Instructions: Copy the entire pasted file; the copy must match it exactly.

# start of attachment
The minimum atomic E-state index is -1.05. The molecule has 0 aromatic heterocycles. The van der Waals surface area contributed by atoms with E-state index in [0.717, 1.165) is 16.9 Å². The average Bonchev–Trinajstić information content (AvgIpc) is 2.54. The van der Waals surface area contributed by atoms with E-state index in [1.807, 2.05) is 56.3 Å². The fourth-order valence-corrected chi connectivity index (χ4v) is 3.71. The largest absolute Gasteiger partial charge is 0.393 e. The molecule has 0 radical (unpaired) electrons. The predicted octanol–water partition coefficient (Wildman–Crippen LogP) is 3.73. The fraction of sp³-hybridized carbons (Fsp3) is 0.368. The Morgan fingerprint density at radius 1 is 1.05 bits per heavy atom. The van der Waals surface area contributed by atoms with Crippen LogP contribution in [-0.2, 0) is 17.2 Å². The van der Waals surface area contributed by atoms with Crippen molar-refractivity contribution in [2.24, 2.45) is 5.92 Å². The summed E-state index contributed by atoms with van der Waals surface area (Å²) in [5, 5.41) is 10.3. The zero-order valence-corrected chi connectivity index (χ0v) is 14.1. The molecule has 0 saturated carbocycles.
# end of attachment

The minimum atomic E-state index is -1.05. The molecule has 0 aromatic heterocycles. The van der Waals surface area contributed by atoms with E-state index in [0.717, 1.165) is 16.9 Å². The average Bonchev–Trinajstić information content (AvgIpc) is 2.54. The van der Waals surface area contributed by atoms with E-state index in [1.807, 2.05) is 56.3 Å². The fourth-order valence-corrected chi connectivity index (χ4v) is 3.71. The largest absolute Gasteiger partial charge is 0.393 e. The molecule has 0 radical (unpaired) electrons. The predicted octanol–water partition coefficient (Wildman–Crippen LogP) is 3.73. The fraction of sp³-hybridized carbons (Fsp3) is 0.368. The Morgan fingerprint density at radius 1 is 1.05 bits per heavy atom. The van der Waals surface area contributed by atoms with Crippen LogP contribution in [-0.2, 0) is 17.2 Å². The van der Waals surface area contributed by atoms with Crippen molar-refractivity contribution in [2.24, 2.45) is 5.92 Å². The summed E-state index contributed by atoms with van der Waals surface area (Å²) in [5, 5.41) is 10.3. The zero-order valence-corrected chi connectivity index (χ0v) is 14.1. The molecule has 0 saturated carbocycles.